Monthly Archives: August 2014

BWS 10.09.14: Nora Gold

Nora Gold - photo (in Jpeg) (482 x 546) (2)

 

Nora Gold is the Writer-in-Residence at the Centre for Women’s Studies, OISE/University of Toronto; the editor of the online literary journal, Jewish Fiction.net; the organizer of the Wonderful Women Writers Series, and an activist. Her recently-published Fields of Exile received enthusiastic praise and excellent reviews in Canada, the U.S.A., the U.K., and Israel, and her first book, Marrow and Other Stories, won a Canadian Jewish Book Award as well as praise from Alice Munro.

Here’s an excerpt of recent interview Nora did with Tracy Kyncl of The Puritan, (reprinted with permission). Opinions expressed are the interview participants’ own.

Interviewer’s Note: Nora Gold’s debut novel Fields of Exile, published by Dundurn in April, 2014, looks at the preponderance of anti-Semitism, in the form of anti-Israelism, in academia. Dr. Gold’s novel artfully examines the necessary costs and risks of activism.

Tracy Kyncl: Your novel Fields of Exile outwardly critiques anti-Israelism in academia, and there are many professional similarities between you and your protagonist (working in Israel with developmentally challenged youth and returning to Canada to complete a master’s degree). Could you elaborate on the motivations behind writing this book?

Nora: In the early stages of this book, if you’d asked me what it was about, I would have said I was writing a satire about academic life. It was only as this novel evolved that the hypocrisy and intellectual sloth I was describing became increasingly focused on the issue of anti-Israelism. Let me define straight off what I mean by anti-Israelism. Anti-Israelism is not just criticizing Israel. As I make clear in Fields of Exile, it is obviously entirely legitimate to criticize Israel’s government or policies, just as one would critique the government or policies of any other country. But anti-Israelism is something else. Anti-Israelism (otherwise known as “the new anti-Semitism”) is a form of anti-Semitism where hatred of Jews masquerades as legitimate criticism of Israel. One can see examples of this wherever criticisms of Israel are interlaced with classic anti-Semitic stereotypes and tropes, such as, “All Jews are rich and powerful, they control the banks and the media, they’re plotting world dominion, etc.”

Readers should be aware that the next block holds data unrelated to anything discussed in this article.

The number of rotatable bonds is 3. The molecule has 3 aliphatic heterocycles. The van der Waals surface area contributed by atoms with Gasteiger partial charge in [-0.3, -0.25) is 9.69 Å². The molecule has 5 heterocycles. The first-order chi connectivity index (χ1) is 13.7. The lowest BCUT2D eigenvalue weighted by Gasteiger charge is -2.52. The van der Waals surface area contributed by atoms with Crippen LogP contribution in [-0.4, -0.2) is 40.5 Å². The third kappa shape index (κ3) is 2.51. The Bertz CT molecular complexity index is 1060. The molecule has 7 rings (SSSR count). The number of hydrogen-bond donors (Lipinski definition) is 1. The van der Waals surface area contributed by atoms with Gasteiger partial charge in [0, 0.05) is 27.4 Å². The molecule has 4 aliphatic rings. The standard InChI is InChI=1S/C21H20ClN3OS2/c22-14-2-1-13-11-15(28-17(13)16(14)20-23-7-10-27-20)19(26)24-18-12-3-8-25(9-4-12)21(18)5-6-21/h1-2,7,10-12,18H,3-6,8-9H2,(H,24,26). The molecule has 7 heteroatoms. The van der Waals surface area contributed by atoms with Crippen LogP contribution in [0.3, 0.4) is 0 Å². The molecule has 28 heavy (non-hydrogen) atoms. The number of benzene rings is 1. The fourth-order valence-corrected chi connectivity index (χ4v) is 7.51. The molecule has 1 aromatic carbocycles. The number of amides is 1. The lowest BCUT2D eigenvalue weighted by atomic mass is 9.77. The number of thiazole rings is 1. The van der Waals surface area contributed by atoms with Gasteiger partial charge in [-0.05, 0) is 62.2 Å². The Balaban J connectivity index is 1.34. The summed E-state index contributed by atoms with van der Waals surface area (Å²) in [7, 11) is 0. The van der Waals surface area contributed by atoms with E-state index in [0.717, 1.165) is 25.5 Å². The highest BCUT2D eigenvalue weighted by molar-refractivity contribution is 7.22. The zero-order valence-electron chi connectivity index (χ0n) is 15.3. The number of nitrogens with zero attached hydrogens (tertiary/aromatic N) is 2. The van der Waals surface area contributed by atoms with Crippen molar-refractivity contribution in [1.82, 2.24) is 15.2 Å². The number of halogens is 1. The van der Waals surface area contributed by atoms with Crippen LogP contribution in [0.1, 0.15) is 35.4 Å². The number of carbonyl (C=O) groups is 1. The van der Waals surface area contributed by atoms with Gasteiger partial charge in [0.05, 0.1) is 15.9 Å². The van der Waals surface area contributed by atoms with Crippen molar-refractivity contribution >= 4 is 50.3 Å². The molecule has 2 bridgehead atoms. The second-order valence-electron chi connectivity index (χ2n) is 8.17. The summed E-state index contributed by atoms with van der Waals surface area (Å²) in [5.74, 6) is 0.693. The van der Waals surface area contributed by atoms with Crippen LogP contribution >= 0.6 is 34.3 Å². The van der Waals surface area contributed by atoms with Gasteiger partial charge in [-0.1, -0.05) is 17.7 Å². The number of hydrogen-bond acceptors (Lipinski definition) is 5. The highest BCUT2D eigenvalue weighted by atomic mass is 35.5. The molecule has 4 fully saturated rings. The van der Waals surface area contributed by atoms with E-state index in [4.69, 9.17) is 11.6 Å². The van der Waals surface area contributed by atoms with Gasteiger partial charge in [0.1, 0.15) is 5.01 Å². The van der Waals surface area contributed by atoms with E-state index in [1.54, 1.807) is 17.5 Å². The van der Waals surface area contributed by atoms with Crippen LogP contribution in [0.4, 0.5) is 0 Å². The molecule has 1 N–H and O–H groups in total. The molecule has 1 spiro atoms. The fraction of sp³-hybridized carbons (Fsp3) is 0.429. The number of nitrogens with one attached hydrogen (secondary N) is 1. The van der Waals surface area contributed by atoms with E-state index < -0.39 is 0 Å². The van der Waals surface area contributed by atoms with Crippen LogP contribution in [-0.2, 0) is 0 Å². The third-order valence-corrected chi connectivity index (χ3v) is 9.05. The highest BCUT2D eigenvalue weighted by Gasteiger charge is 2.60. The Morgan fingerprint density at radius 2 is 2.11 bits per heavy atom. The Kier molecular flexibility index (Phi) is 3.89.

Anyway, as I said, I didn’t set out to write a novel about anti-Israelism in academia. But in retrospect, it probably wasn’t surprising that this is what I ended up doing. For over a decade before starting this novel, I—like many Jews—had been very disturbed by the increasing anti-Israelism in both academia and the world at large. I was concerned about the most overt manifestations of anti-Israelism, like the rallies that later morphed into Israel Apartheid Week, but also about the gradual normalization of Israel-bashing in classes, in faculty meetings, and at conferences.

I responded to this phenomenon, in the years before beginning this novel, by conducting academic research on anti-Semitism and anti-Israelism and by engaging in pro-Israel activism (one part of which ultimately resulted in a new Toronto-based organization, JSpaceCanada). At a certain point, though, because I was so distressed about anti-Israelism, I also began writing a novel about it. The pain I felt because of what was happening around me was like having a fishhook in my stomach. I tried moving this way and that, but whatever I did, it was still there. So at some stage, I figured that the only way to get it out of me was to write it out.

TK: In light of recent debates surrounding the lack of minority representation in Canadian publishing, do you think that writers could do more to stay politically informed and motivated when writing?

NG: Yes, definitely. I recently had a very surprising experience. An intelligent and quite well-known Canadian writer told me that until reading Fields of Exile, he hadn’t known about either anti-oppression or anti-Israelism. I could hardly believe it. To not know about anti-Israelism is one thing, but to not even know about anti-oppression seemed extreme.